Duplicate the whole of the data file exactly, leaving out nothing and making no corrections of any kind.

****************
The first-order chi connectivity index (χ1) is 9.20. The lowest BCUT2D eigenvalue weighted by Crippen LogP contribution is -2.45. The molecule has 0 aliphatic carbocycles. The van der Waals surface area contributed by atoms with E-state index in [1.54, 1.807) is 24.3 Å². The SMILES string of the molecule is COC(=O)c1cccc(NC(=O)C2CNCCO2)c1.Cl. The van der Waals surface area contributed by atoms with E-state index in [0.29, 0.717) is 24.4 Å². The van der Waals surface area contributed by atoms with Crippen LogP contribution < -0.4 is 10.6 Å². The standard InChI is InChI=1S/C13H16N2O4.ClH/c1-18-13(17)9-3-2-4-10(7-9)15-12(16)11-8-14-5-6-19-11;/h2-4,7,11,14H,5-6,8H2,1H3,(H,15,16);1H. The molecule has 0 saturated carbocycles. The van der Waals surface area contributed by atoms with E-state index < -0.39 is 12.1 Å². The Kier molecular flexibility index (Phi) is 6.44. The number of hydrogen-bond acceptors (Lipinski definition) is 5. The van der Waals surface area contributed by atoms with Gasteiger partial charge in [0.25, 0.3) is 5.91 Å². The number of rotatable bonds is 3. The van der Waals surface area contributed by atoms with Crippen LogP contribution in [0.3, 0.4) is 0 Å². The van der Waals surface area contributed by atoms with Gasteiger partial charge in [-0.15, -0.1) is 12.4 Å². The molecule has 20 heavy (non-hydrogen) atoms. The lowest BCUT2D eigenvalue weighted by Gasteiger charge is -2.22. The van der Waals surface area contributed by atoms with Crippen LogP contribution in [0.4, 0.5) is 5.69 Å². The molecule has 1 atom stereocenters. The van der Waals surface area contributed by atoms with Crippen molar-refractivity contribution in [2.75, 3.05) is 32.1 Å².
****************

The first-order chi connectivity index (χ1) is 9.20. The lowest BCUT2D eigenvalue weighted by Crippen LogP contribution is -2.45. The molecule has 0 aliphatic carbocycles. The van der Waals surface area contributed by atoms with E-state index in [1.54, 1.807) is 24.3 Å². The SMILES string of the molecule is COC(=O)c1cccc(NC(=O)C2CNCCO2)c1.Cl. The van der Waals surface area contributed by atoms with E-state index in [0.29, 0.717) is 24.4 Å². The van der Waals surface area contributed by atoms with Crippen LogP contribution < -0.4 is 10.6 Å². The standard InChI is InChI=1S/C13H16N2O4.ClH/c1-18-13(17)9-3-2-4-10(7-9)15-12(16)11-8-14-5-6-19-11;/h2-4,7,11,14H,5-6,8H2,1H3,(H,15,16);1H. The molecule has 0 saturated carbocycles. The van der Waals surface area contributed by atoms with E-state index < -0.39 is 12.1 Å². The Kier molecular flexibility index (Phi) is 6.44. The number of hydrogen-bond acceptors (Lipinski definition) is 5. The van der Waals surface area contributed by atoms with Gasteiger partial charge in [0.25, 0.3) is 5.91 Å². The number of rotatable bonds is 3. The van der Waals surface area contributed by atoms with Crippen LogP contribution in [0.3, 0.4) is 0 Å². The van der Waals surface area contributed by atoms with Gasteiger partial charge in [-0.15, -0.1) is 12.4 Å². The molecule has 20 heavy (non-hydrogen) atoms. The lowest BCUT2D eigenvalue weighted by Gasteiger charge is -2.22. The van der Waals surface area contributed by atoms with Crippen LogP contribution in [0.4, 0.5) is 5.69 Å². The molecule has 1 atom stereocenters. The van der Waals surface area contributed by atoms with Crippen molar-refractivity contribution in [2.75, 3.05) is 32.1 Å².